I'd say- try not to make it TMI. Saying that you have had foot surgery is OK; on the other hand, if you need to sit down because you have "that time of the month" cramps, you can say something like "I feel very faint".
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Firecat

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Re: Public Transportation
« Reply #57 on: March 03, 2011, 06:45:41 PM »
If the seats are configured so that there are sets of seats facing each other, please keep your feet on the floor and don't put them on the seats opposite you. Yes, I know it's comfortable. But no one appreciates getting their clothing dirty by sitting on the seat your shoes have been on.

Fleur-de-Lis

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Re: Public Transportation
« Reply #58 on: March 11, 2011, 11:16:54 AM »
If your child cannot sit still and quietly for 45 minutes, maybe you should rethink you transportation choices.  If public transportation is your only choice, *please* remain aware of the child.  Nobody else has learned to tune him out the way you can.
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DangerMouth

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Re: Public Transportation
« Reply #59 on: March 11, 2011, 11:39:03 AM »
My beef?  There have been a couple of mentions about when someone is in the inside-seat and has to exit. Sometimes I politely say "excuse me, I get off here" - and the outside-person wordlessly manages to shift-her-knees to the outside about 20 degrees.  Uh - that's not going to do it.  While I wouldn't call myself a large person, I'm not small either.  Honestly - can't you stand up for a few seconds, if necessary?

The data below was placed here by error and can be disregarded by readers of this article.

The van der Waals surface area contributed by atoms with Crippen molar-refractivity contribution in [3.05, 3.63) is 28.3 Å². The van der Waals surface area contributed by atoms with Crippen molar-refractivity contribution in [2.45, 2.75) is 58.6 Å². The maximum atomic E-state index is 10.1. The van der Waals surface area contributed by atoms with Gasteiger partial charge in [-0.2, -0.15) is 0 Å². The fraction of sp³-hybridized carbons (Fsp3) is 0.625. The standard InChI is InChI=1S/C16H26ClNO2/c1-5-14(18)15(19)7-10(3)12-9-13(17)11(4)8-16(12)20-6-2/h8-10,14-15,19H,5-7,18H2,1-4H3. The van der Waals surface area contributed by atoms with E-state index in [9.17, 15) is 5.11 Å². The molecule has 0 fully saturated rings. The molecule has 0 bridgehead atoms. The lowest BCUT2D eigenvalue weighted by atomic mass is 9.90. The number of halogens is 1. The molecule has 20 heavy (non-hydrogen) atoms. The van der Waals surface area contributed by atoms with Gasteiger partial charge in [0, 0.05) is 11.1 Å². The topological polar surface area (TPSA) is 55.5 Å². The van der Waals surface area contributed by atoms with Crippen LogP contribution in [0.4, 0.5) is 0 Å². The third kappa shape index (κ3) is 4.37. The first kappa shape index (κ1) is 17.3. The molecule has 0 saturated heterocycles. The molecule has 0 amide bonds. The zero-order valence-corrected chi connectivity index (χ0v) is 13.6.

Even worse when accompanied by an annoyed look.

If I said I need to get out and they moved their knees a bit, but not their person, then they get my butt in their face when I push past them. I'm not huge, but I can't make myself any smaller than I am (I'm not Harry Potter!), so increasing the space from 2" to 5" inches doesn't actually help me get my 12" cross section past you. Sigh and roll your eyes all you want, I'll be off the bus in a minute, and you'll still be there and as unhappy as you want to to be.

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6.  It is never incorrect to greet the driver when entering the bus, or thank him when exiting.  In fact, some skills-development classes for the developmentally disabled teach them to always thank the bus driver when exiting.

It always amazes me when people don't treat their driver with the minimum of courtesy. S/he's not an automaton, it's real person who generally appreciates being treated as such. Even when exiting out the back door, I generally call out a "thank you!" (well, not in NYC on a crowded bus, but certainly in CT, when often I'm the only one getting off at my stop.)

In my not inconsiderable experience with public transit, bus drivers are unfailingly polite and courteous.